According to previous studies, 50% of patients with type A acute aortic dissection (AAAD) die within 48 hours (1). While, a good operative strategy and precise emergency surgery for AAAD can increase the rate of survival, also commonly results in postoperative morbidity (2). Postoperative pneumonia is a severe complication of cardiac surgery. Most commonly, it occurs during the first week after surgery, with an estimated mortality rate ranging from 20% to 50% (3). It poses a substantial risk to the morbidity and mortality by causing pulmonary dysfunction or multiple organ failure (4).
Platelets are crucial components involved in the coagulation process. Additionally, platelet activation could lead to unstable hemodynamics and plays an essential role in the development of AAD, which reduces the platelet count in patients with AAD (5,6). However, the impact of reduced platelet count on the prognosis in patients with AAAD remains subtle yet. A study conducted by Chen et al. indicated that a low preoperative platelet count in patients with AAAD was independently associated with the occurrence of healthcare-associated infections (2). Also, Huang et al. reported that a low admission platelet count increased the in-hospital mortality rates in patients with AAAD (7). However, few studies have focused on the association between platelet count and postoperative pneumonia in patients with AAAD.
Therefore, the purpose of this study was to explore the association of platelet count with the risk of postoperative pneumonia and to assess the predictive value of platelet count for the risk of postoperative pneumonia in Chinese AAAD patients.
This was a retrospective cohort study based on the medical records of patients who underwent surgery for AAAD from January 1, 2014 to May 30, 2019 in Xiangya Hospital of Central South University. All patients underwent surgery within 48 hours from admission by the identical experienced surgical team. The diagnosis for AAAD was based on computed tomography scanning and echocardiography. Participants’ inclusion criteria were: all surgical patients diagnosed with AAAD and age ≥18 years old. Exclusion criteria were: death during operation, death within 24 hours after operation, severe organ dysfunction before operation and suffering from pneumonia before operation. The study was conducted in accordance with the guidelines for good clinical practice and the principles of the Declaration of Helsinki. It was approved by the Medical Ethics Committee of Xiangya Hospital of Central South University (ethical number: 2019010038). Owing to the retrospective study, individual consent was waived.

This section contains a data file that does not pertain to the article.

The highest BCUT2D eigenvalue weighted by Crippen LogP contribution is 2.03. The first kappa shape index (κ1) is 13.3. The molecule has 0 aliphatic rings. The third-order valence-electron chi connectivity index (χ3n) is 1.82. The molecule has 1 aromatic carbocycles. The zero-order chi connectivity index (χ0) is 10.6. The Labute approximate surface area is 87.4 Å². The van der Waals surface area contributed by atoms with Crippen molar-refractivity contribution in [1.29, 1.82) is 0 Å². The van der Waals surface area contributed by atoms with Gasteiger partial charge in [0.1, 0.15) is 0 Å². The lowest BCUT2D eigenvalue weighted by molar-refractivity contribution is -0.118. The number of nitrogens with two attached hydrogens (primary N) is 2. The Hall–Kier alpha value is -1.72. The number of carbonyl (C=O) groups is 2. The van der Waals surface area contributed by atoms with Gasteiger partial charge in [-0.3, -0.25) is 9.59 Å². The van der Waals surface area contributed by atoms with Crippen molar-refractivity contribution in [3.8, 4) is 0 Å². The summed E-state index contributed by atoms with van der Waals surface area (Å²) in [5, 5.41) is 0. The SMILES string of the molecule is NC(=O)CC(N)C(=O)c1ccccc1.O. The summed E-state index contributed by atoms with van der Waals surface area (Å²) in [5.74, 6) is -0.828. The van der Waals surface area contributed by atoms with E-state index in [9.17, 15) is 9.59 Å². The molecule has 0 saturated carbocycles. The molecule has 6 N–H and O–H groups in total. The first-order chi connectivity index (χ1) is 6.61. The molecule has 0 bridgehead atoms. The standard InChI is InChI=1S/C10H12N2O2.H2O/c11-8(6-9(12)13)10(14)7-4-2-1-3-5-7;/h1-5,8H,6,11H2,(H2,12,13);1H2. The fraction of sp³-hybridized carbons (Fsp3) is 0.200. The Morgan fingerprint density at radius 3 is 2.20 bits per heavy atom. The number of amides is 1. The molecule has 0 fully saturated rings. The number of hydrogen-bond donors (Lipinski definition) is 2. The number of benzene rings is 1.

Demographic, laboratory, clinical, intra- and perioperative data were collected by record review. Clinical and laboratory data were recorded throughout the hospitalization course by trained staff. Demographic data included age and gender. Laboratory data included neutrophil, lymphocyte, hemoglobin, platelet count, activated partial thromboplastin time (APTT), and prothrombin time (PT). Clinical data included history of smoking, drinking, Marfan syndrome, hypertension, diabetes mellitus, hemopericardium, chronic renal failure, cerebrovascular disease, coronary artery disease, and Penn class. Intraoperative data included autologous blood transfusion, ventilator time, operative time, cardiopulmonary bypass (CPB) time, and surgery type. Perioperative data included hospital stay length, intensive care unit (ICU) stay length, perioperative blood product transfusion and in-hospital mortality.
The platelet count referred to the lowest in-hospital values measured during 48 hours before the operation which was obtained by counting the whole blood cells.
The outcome variable was the development of pneumonia after surgery. Pneumonia was diagnosed according to the Society of Thoracic Surgeons criteria, based on laboratory findings (e.g., positive sputum culture results from transtracheal fluid and/or bronchial washings) and/or radiological evidence (e.g., chest radiograph diagnostic of pulmonary infiltrates). Fever and white blood cell count were also considered as evidence of pneumonia (8).